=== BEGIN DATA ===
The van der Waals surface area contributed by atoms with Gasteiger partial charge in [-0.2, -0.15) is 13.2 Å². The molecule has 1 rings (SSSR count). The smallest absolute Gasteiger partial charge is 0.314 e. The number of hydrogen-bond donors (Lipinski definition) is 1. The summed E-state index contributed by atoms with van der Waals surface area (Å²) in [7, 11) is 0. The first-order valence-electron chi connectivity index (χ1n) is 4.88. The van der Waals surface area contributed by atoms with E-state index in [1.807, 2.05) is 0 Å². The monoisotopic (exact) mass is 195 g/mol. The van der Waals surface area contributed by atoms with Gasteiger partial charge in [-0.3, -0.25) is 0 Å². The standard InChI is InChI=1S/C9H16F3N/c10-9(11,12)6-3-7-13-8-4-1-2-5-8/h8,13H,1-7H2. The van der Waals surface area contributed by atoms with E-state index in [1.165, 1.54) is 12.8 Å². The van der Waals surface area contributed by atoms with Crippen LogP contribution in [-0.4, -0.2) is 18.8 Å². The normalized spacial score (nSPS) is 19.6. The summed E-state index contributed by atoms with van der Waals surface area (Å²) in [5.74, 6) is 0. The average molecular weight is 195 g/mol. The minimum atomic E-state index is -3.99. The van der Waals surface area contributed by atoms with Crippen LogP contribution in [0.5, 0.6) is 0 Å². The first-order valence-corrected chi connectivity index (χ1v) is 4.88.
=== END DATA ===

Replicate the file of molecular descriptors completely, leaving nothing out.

The van der Waals surface area contributed by atoms with Gasteiger partial charge in [-0.2, -0.15) is 13.2 Å². The molecule has 1 rings (SSSR count). The smallest absolute Gasteiger partial charge is 0.314 e. The number of hydrogen-bond donors (Lipinski definition) is 1. The summed E-state index contributed by atoms with van der Waals surface area (Å²) in [7, 11) is 0. The first-order valence-electron chi connectivity index (χ1n) is 4.88. The van der Waals surface area contributed by atoms with E-state index in [1.807, 2.05) is 0 Å². The monoisotopic (exact) mass is 195 g/mol. The van der Waals surface area contributed by atoms with Gasteiger partial charge in [-0.3, -0.25) is 0 Å². The standard InChI is InChI=1S/C9H16F3N/c10-9(11,12)6-3-7-13-8-4-1-2-5-8/h8,13H,1-7H2. The van der Waals surface area contributed by atoms with E-state index in [1.165, 1.54) is 12.8 Å². The van der Waals surface area contributed by atoms with Crippen LogP contribution in [-0.4, -0.2) is 18.8 Å². The normalized spacial score (nSPS) is 19.6. The summed E-state index contributed by atoms with van der Waals surface area (Å²) in [5.74, 6) is 0. The average molecular weight is 195 g/mol. The minimum atomic E-state index is -3.99. The van der Waals surface area contributed by atoms with Crippen LogP contribution in [0.5, 0.6) is 0 Å². The first-order valence-corrected chi connectivity index (χ1v) is 4.88.